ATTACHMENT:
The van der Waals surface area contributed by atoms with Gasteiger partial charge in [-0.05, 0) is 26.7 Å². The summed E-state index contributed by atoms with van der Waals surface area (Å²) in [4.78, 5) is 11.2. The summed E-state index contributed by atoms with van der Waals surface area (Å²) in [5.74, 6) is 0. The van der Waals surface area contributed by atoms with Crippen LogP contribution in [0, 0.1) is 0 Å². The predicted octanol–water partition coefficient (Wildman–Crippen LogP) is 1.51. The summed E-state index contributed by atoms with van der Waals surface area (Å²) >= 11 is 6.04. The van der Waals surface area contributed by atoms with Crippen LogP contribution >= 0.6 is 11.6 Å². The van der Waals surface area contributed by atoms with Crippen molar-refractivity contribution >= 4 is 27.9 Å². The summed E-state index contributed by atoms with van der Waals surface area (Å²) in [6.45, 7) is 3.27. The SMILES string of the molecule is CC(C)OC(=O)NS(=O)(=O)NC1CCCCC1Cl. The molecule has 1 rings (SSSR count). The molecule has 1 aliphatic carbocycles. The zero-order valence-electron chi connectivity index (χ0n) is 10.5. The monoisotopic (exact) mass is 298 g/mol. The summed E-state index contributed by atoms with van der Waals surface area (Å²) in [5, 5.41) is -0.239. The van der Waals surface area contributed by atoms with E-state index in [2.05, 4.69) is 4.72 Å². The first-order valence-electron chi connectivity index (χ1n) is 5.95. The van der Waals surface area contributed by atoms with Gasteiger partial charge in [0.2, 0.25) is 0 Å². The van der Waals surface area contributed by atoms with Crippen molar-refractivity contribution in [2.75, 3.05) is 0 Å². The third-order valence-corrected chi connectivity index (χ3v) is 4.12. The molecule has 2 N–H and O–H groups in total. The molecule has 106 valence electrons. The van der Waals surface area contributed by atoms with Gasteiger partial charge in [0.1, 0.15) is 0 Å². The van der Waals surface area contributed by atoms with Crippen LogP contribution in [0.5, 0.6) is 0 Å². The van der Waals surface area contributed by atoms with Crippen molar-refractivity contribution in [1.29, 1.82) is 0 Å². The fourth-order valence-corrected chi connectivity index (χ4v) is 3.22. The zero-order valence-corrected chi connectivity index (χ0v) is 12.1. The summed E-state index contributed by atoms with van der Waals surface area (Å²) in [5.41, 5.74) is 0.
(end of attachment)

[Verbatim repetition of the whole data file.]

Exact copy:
The van der Waals surface area contributed by atoms with Gasteiger partial charge in [-0.05, 0) is 26.7 Å². The summed E-state index contributed by atoms with van der Waals surface area (Å²) in [4.78, 5) is 11.2. The summed E-state index contributed by atoms with van der Waals surface area (Å²) in [5.74, 6) is 0. The van der Waals surface area contributed by atoms with Crippen LogP contribution in [0, 0.1) is 0 Å². The predicted octanol–water partition coefficient (Wildman–Crippen LogP) is 1.51. The summed E-state index contributed by atoms with van der Waals surface area (Å²) >= 11 is 6.04. The van der Waals surface area contributed by atoms with Crippen LogP contribution >= 0.6 is 11.6 Å². The van der Waals surface area contributed by atoms with Crippen molar-refractivity contribution >= 4 is 27.9 Å². The summed E-state index contributed by atoms with van der Waals surface area (Å²) in [6.45, 7) is 3.27. The SMILES string of the molecule is CC(C)OC(=O)NS(=O)(=O)NC1CCCCC1Cl. The molecule has 1 rings (SSSR count). The molecule has 1 aliphatic carbocycles. The zero-order valence-electron chi connectivity index (χ0n) is 10.5. The monoisotopic (exact) mass is 298 g/mol. The summed E-state index contributed by atoms with van der Waals surface area (Å²) in [5, 5.41) is -0.239. The van der Waals surface area contributed by atoms with E-state index in [2.05, 4.69) is 4.72 Å². The first-order valence-electron chi connectivity index (χ1n) is 5.95. The van der Waals surface area contributed by atoms with Gasteiger partial charge in [0.2, 0.25) is 0 Å². The van der Waals surface area contributed by atoms with Crippen molar-refractivity contribution in [2.75, 3.05) is 0 Å². The third-order valence-corrected chi connectivity index (χ3v) is 4.12. The molecule has 2 N–H and O–H groups in total. The molecule has 106 valence electrons. The van der Waals surface area contributed by atoms with Gasteiger partial charge in [0.1, 0.15) is 0 Å². The van der Waals surface area contributed by atoms with Crippen LogP contribution in [0.5, 0.6) is 0 Å². The van der Waals surface area contributed by atoms with Crippen molar-refractivity contribution in [1.29, 1.82) is 0 Å². The fourth-order valence-corrected chi connectivity index (χ4v) is 3.22. The zero-order valence-corrected chi connectivity index (χ0v) is 12.1. The summed E-state index contributed by atoms with van der Waals surface area (Å²) in [5.41, 5.74) is 0.